crowdsourcing and communities

Women Singing at a Table (Waulking the Cloth) by Keith Henderson http://www.bbc.co.uk/arts/yourpaintings/paintings/women-singing-at-a-table-waulking-the-cloth-94160
Women Singing at a Table (Waulking the Cloth)
by Keith Henderson http://www.bbc.co.uk/arts/yourpaintings/paintings/women-singing-at-a-table-waulking-the-cloth-94160

I have been in several meetings this week discussing crowdsourcing and citizen science models for Edinburgh. The terms are often being used interchangably even though they really shouldn’t.

Remembering my time at Oxford  I was thinking of the Oxford Community Collection model. This is a model of working we developed to support any organisation in creating a shared collection of digital asssets through online crowdsourcing and personal interaction.

The beauty of the model is that it combines large-scale online crowd-sourcing with personal, individual interaction. The model allows contributors to choose the way they contribute to a collection, offering those who lack the resources, ability, or opportunity to use computers an opportunity to be part of a digital initiative, sharing their material with the world.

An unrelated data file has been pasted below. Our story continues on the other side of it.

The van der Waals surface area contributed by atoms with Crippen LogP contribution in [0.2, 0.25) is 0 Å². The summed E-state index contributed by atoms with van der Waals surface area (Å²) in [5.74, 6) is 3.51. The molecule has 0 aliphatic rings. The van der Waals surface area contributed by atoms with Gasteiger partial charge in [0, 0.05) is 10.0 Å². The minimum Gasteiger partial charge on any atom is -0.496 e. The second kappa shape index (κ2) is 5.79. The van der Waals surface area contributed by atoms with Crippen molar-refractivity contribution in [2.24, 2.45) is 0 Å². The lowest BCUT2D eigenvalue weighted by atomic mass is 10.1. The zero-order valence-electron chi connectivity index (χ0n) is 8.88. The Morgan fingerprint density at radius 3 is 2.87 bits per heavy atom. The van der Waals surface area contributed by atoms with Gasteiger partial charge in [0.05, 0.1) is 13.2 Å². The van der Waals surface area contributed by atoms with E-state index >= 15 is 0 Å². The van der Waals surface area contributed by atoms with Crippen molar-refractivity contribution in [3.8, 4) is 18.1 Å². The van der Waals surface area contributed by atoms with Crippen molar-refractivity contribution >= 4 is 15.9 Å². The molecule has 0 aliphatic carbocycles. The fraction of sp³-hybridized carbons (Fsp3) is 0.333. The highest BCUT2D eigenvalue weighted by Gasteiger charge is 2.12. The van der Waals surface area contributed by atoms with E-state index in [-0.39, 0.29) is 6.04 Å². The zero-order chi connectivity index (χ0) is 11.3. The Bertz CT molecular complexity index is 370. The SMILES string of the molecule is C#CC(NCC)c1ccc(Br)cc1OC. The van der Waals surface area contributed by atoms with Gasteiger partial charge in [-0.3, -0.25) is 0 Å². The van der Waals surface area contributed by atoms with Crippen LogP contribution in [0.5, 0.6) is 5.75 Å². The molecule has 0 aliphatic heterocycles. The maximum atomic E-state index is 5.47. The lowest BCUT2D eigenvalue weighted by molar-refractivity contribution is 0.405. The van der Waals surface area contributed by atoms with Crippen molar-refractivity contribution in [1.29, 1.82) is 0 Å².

The model also includes a real emphasis on planning for with sustainable success. Being part of and interacting with a community is central. This is described and discussed in more detail in RunCoCo: How to Run a Community Collection Online (2011), a report which presents a simple A, B, C of advice for projects:

  • Aim for Two-way engagement;
  • Be part of your community;
  • Challenge your assumptions.

In finding a unique approach at Edinburgh the fact that we have our successful MOOC learner communities has been mentioned. It’s no longer about what you can get 100,000 people to watch or read, it’s about what you can get them to make , do, add and share. And it’s about being part of your community. More on this later.

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